Overcoming the challenges of legacy equipment comes down to always being on top of new developments, says Skerdi.

“You have to always stay updated on the technology,” he explains. “You need to have vision and understanding, and know what this means for your role and for your portfolio. Plus you need to know how this aligns with the mission and objectives of the organisation.”

This, says Skerdi, is why he and his team have to know how to prioritise. 

“It’s impossible to boil the ocean in one day. You have to know how to prioritise, what to prioritise, and when to execute. This is critical for me to be successful in my role.

Skerdi learned this lesson the hard way, in a previous role, also in health care.

“I joined THP from a cancer care organisation, where I tried to do a lot of things at the same time,” he says. “My boss at the time advised me to focus on one thing – to prioritise, and complete a task, before moving on to the next one. 

“If you make the foundation strong you can build anything on top of it but if you try to do too many things, the foundation is weak, and it’s just a matter of time before it crumbles.”

As well as equipment-related challenges, Skerdi also has to stay on top of complex and ever-changing government regulations around health care risk and compliance.

“We need to know what we can and cannot do,” he says. An example is data residency.”

The example he cites is protected health information (PHI) data.

“We cannot move PHI data outside of Canadian borders, and ensuring that we comply with this is part of our processes,” Skerdi says, and adds that implementing changes while maintaining safeguards around PHI data is vital.

“The Cloud has opened our horizons significantly but you always need to be aware of what we can do and cannot do. Not everything can and should go to the Cloud, and we have built criteria around this.”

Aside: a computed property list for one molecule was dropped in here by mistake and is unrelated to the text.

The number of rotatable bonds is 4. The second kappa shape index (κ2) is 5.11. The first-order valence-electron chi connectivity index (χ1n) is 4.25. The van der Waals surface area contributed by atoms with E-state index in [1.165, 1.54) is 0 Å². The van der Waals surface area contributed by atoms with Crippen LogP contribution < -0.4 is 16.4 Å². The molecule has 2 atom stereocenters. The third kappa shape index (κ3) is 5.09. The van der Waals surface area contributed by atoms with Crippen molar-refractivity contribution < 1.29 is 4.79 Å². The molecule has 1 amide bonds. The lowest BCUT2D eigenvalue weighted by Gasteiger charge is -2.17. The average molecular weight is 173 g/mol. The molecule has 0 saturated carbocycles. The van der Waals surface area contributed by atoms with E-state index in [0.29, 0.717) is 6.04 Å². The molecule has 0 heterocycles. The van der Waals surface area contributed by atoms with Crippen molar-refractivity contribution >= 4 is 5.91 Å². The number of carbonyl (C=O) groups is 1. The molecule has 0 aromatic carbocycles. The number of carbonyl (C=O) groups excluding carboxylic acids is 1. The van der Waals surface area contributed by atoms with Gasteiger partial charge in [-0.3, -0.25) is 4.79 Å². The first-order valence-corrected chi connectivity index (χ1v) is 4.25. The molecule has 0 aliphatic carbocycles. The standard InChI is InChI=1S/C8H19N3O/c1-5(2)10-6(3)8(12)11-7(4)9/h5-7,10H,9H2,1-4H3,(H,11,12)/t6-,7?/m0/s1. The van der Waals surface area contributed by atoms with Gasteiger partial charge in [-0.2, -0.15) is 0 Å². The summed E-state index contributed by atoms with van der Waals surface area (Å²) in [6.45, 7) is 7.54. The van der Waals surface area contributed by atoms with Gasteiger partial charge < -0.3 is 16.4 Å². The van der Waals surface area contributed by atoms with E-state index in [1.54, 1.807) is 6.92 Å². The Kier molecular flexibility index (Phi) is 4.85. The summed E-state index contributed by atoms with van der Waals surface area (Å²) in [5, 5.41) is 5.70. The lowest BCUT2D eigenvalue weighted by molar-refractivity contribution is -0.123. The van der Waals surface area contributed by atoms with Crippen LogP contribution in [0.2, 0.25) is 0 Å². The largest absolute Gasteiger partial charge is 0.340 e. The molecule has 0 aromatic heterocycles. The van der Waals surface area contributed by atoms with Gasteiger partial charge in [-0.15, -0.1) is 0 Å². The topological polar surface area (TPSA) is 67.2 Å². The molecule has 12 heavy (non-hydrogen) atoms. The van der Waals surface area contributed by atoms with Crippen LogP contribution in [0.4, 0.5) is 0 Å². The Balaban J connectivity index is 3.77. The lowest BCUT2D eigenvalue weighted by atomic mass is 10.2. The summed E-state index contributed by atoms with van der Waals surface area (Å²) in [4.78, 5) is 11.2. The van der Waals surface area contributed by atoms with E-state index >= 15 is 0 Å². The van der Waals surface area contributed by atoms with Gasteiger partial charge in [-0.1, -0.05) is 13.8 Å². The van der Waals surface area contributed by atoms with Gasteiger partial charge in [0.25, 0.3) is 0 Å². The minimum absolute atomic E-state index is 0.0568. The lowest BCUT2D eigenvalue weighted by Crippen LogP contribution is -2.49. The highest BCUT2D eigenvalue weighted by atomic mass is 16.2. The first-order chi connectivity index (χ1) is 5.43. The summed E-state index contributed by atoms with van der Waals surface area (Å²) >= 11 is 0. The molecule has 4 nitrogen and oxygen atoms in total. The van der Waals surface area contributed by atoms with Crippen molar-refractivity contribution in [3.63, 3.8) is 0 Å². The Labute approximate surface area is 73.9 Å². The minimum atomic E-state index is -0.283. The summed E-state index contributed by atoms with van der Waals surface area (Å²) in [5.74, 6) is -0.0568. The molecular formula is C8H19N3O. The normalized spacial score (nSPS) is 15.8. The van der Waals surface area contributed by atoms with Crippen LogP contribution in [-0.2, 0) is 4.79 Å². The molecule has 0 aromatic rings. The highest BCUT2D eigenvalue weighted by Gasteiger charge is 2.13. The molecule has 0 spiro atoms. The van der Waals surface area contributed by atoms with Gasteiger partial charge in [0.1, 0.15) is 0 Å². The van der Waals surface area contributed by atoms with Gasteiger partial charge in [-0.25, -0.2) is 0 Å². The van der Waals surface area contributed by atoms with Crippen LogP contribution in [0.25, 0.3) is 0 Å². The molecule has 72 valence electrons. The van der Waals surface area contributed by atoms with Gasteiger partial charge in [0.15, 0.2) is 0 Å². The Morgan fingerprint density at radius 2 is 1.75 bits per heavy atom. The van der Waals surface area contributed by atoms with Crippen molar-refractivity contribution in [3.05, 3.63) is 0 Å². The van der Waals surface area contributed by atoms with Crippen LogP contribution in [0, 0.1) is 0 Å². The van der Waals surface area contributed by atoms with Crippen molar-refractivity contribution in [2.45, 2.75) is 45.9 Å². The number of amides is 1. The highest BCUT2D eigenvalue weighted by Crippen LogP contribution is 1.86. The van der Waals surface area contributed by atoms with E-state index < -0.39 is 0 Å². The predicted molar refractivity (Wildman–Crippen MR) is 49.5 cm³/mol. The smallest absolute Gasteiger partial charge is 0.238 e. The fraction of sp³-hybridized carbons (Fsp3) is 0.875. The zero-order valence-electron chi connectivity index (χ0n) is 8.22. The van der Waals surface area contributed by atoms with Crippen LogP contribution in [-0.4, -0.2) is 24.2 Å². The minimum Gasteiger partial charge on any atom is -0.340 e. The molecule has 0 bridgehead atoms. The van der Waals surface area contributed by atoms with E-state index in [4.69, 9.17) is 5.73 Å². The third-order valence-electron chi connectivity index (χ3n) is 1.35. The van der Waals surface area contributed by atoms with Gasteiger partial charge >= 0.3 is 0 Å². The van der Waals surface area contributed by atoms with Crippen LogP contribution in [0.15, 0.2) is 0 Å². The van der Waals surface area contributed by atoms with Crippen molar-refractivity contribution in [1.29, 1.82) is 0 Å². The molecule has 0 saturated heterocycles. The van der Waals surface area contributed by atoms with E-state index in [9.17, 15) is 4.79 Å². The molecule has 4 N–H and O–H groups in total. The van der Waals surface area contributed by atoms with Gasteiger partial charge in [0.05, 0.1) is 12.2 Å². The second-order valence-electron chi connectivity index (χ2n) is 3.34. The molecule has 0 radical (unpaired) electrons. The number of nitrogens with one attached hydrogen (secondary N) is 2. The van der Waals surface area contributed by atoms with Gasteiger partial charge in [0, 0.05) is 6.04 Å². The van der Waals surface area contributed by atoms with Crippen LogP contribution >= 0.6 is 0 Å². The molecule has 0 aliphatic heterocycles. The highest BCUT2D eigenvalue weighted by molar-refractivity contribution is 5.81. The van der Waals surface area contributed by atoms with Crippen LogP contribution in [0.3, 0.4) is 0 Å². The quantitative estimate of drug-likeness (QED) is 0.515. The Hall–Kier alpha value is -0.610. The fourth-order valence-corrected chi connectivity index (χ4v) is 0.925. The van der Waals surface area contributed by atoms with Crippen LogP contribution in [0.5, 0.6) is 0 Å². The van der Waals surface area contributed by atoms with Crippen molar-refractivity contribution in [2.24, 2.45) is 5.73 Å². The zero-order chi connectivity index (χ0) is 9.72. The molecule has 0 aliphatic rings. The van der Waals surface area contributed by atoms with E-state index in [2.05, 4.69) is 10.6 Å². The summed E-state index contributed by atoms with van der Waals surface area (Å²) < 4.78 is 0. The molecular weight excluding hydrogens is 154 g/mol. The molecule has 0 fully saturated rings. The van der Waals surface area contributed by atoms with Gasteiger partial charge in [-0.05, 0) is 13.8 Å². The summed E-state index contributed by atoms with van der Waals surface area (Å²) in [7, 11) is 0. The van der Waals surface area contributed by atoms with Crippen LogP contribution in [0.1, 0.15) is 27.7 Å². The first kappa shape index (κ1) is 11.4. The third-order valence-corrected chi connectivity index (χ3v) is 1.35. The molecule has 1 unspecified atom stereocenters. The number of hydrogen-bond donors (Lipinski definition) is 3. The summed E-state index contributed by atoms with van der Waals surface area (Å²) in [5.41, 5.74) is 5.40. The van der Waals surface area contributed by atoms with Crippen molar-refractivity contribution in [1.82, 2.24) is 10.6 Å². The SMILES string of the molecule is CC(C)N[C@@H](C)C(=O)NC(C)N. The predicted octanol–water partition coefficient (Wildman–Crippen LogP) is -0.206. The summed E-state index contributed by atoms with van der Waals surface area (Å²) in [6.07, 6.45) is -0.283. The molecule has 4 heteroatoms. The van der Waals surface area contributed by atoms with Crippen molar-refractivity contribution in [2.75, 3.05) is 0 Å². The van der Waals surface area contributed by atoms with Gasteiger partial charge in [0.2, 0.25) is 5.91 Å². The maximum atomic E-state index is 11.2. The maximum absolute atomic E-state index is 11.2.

Not all health care solutions can go in the Cloud

As an example of what should, and shouldn’t, go on the Cloud, Skerdi references large data-sets that need to be “transitioned both ways”. 

“For data that needs to be pushed out and pulled back in, the Cloud is not always the best solution.” 

A case in point, he says, is THP’s picture archiving and retrieving solution, which involves 2.5 billion files.

Skerdi adds that “digital pathology is the next big one”, and that he and his team are planning a solution around this that will contain files amounting to a colossal two petabytes or more (a petabyte is equal to 1,000 Terabytes). And that’s just the first tier of data. 

“These solutions might not be ideal for the Cloud,” he says. “These will need to be on-premises or hybrid.”

Helping THP plot its course into a technology-driven future is one of its key partners, TechniCore, which provides expertise in clinical engineering services to support medical equipment and facilities. 

“We’re working with TechniCore to build our technology roadmap,” says Skerdi. “Looking to the future is very important. We’re looking at what the clinical needs are and how those will translate to the implemented technology.”

He adds that THP must also assess how the technology will integrate with existing solutions, and also how it will migrate from legacy systems, plus where it can refresh hardware where possible. 

“We need to know if there will be any downtime, and how this will impact our clinical services,” he says. “Hence we need the expertise and knowledge that an implementer like TechniCore brings to the table.

Skerdi adds: “And it's not a seller-buyer relationship. It’s a relationship built on trust. If we have an issue we know we can reach out to them to help and get a response in a very short time.”

Although Skerdi’s time is consumed with complex IT challenges, he never loses sight of what it is all for – especially at the end of the day, as he winds through the hospital on his way home.

“When I see patients and their families smiling and being happy, even though they are in a hospital, it reminds me I'm making an impact on everyday life for 1.2 million people, and this gives me enormous satisfaction. I can’t think of another job in IT that can do this.”